Brushing aside criticism of not having done enough reforms in the Budget, Finance Minister Arun Jaitley has said this was the beginning of the journey and he did all he could do under the given circumstances.
“This is the beginning of our journey, not the end. Abhi hum jitna kar sakte the, humne utna kiya hai (Whatever I could do now, I have done). And all the decisions are not taken on day one,” Jaitley told the media.
Jaitley, who presented his maiden Budget on July 10, is being criticised, especially by rating agencies, for not repealing the retrospective tax amendment and not providing enough sops for the industry.
The Minister, however, has provided relief to the salary earners by sacrificing Rs 22,200 crore in direct taxes. Refuting the criticism, he said the government has taken important steps which are necessary but not taken in the past 10 years.
“Each one of those major issues, whether it is insurance or real estate, defence, retrospective tax, simplification of tax administration, transfer pricing (were important). So in 45 days, we have tried to address each one of them and then we have given impetus to the manufacturing sector.
“These are important decisions. Our government is very clear in some sector you got to give more relief. Aam aadmi par aap kitna bojh denge? (How much can we burden the common man?). So, that is why we tried to rationalise individual taxation. We have also removed inverted duty structures,” Jaitley said.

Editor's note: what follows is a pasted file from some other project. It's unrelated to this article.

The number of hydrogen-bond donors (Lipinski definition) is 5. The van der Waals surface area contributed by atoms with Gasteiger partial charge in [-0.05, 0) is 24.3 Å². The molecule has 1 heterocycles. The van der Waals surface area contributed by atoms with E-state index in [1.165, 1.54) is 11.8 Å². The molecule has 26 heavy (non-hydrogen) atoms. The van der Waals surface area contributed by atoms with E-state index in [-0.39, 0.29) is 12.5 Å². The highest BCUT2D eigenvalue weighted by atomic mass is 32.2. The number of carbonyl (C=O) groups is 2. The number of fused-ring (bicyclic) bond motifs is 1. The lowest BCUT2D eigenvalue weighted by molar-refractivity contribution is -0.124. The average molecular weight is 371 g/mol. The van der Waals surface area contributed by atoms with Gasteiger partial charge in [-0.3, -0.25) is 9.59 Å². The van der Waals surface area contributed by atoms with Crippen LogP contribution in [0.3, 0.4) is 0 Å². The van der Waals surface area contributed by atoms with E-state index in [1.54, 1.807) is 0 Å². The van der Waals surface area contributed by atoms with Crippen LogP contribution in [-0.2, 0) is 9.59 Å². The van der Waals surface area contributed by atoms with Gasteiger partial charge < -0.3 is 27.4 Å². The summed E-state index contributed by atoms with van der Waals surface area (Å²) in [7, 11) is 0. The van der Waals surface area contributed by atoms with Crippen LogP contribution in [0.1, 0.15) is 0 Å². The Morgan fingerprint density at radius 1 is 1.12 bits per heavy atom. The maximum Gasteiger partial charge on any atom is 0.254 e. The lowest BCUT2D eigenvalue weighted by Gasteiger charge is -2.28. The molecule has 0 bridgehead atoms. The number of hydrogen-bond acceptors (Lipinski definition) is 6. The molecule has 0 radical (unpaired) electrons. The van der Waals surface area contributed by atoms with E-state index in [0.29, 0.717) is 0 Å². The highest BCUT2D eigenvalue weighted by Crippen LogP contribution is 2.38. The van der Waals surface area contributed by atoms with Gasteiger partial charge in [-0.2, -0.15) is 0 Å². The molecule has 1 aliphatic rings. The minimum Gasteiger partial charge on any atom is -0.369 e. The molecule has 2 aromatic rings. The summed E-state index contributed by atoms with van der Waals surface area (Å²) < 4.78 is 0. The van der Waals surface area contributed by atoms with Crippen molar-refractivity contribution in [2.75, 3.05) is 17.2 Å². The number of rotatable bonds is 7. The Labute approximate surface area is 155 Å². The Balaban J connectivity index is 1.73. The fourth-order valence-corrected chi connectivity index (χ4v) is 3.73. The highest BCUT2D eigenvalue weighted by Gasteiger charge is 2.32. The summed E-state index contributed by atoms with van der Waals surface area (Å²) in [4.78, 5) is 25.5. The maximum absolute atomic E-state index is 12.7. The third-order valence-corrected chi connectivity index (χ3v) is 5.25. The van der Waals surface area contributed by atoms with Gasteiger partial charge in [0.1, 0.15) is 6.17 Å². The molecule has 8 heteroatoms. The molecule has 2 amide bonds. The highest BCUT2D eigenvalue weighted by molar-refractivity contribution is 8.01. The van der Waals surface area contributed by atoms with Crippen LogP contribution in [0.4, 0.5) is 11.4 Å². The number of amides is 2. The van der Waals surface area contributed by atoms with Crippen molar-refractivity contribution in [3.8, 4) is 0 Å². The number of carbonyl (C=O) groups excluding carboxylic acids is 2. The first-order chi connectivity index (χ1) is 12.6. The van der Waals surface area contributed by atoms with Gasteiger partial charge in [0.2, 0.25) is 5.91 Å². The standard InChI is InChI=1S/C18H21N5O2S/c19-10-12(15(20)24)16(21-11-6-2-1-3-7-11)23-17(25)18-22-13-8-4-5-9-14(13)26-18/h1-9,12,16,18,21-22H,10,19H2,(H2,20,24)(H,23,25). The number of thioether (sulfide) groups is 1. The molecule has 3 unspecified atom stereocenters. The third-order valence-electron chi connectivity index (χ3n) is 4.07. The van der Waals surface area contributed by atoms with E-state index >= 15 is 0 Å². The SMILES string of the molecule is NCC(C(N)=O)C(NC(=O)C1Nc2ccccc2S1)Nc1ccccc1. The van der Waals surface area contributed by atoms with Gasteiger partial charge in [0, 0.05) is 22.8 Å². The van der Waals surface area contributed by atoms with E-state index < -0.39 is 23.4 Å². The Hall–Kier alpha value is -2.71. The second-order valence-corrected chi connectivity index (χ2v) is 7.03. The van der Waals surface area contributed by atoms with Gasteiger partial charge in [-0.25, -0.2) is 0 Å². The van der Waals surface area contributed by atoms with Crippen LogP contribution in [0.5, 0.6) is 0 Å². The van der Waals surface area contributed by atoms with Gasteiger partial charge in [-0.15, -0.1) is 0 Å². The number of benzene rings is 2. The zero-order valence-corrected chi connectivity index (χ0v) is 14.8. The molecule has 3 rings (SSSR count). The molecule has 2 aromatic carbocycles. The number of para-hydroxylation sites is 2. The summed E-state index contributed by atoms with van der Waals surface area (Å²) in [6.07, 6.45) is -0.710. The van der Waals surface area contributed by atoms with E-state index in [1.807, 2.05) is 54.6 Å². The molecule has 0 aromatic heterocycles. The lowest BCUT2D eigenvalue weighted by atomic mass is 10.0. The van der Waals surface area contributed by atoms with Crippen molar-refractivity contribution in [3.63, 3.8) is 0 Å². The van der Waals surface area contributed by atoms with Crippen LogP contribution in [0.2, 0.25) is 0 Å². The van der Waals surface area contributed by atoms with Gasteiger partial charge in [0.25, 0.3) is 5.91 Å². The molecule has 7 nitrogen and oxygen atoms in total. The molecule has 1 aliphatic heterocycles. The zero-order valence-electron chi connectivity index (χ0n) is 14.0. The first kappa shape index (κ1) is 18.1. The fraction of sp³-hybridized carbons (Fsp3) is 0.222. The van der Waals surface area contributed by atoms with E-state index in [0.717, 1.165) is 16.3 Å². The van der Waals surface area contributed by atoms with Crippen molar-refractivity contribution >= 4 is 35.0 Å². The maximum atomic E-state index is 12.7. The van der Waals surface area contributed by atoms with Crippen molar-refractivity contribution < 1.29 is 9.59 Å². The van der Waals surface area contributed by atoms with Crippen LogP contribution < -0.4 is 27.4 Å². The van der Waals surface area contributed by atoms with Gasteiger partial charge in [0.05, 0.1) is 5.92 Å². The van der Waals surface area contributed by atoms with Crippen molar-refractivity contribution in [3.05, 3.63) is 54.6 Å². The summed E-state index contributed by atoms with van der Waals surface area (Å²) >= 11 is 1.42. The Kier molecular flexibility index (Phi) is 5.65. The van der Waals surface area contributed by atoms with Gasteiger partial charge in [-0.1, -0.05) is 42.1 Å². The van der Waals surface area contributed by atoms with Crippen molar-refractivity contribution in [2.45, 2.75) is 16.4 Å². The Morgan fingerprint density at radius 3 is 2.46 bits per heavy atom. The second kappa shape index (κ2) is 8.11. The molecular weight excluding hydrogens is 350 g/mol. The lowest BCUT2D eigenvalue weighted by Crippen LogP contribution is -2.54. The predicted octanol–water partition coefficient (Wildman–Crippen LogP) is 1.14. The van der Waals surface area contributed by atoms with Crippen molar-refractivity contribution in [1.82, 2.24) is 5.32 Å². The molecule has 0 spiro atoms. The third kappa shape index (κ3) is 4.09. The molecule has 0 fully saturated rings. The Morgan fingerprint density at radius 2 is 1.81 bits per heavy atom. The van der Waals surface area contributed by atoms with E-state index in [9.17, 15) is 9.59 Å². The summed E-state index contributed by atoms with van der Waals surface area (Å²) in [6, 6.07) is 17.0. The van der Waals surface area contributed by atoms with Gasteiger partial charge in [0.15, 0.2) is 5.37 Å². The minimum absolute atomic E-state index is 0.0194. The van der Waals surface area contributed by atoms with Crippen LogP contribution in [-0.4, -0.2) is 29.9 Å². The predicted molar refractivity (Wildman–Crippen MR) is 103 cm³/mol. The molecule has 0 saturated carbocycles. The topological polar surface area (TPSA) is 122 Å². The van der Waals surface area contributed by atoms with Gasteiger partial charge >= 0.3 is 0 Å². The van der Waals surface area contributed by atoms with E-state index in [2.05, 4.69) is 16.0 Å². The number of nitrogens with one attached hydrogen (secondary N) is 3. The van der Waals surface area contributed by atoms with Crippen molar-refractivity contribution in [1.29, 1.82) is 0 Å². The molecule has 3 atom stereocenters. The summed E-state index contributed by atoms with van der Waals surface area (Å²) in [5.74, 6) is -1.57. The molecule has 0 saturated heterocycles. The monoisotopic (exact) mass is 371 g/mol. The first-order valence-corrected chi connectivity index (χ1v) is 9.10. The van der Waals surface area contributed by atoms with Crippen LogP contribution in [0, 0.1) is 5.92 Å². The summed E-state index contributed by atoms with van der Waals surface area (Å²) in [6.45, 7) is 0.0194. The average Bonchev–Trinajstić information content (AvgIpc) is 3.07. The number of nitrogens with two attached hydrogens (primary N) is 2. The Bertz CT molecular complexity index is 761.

The Budget has proposed increasing the income tax exemption limit to Rs 2.50 lakh from Rs 2 lakh and raised the ceiling on investment in saving instruments to Rs 1.5 lakh from Rs 1 lakh per annum.
On criticism of Budget not having a detailed roadmap for fiscal consolidation, Jaitley said: “I have not spelt it out in details because I have provided for Expenditure Management Commission and if anybody feels that in 45 days you can come out with the scheme of rationalisation of subsidies to which people in the last 66 years have not found an answer, we must rate the agencies then.”
He said that there are two ways of reducing fiscal deficit — either you spend less or you earn more. “The ideal situation is that you should earn more because if you spend less then you are contracting expenditure and you may end up contracting some parts of the economy… I have looked at unresolved issues that they (UPA government) left behind or the problems they have left behind,” he said, adding in the period of 45 days he has tried to address most of these problems.
The Budget proposed restricting fiscal deficit this year to 4.1 per cent of GDP and bring it down to 3 per cent by 2016-17. This is in line with the road map laid out by the UPA government.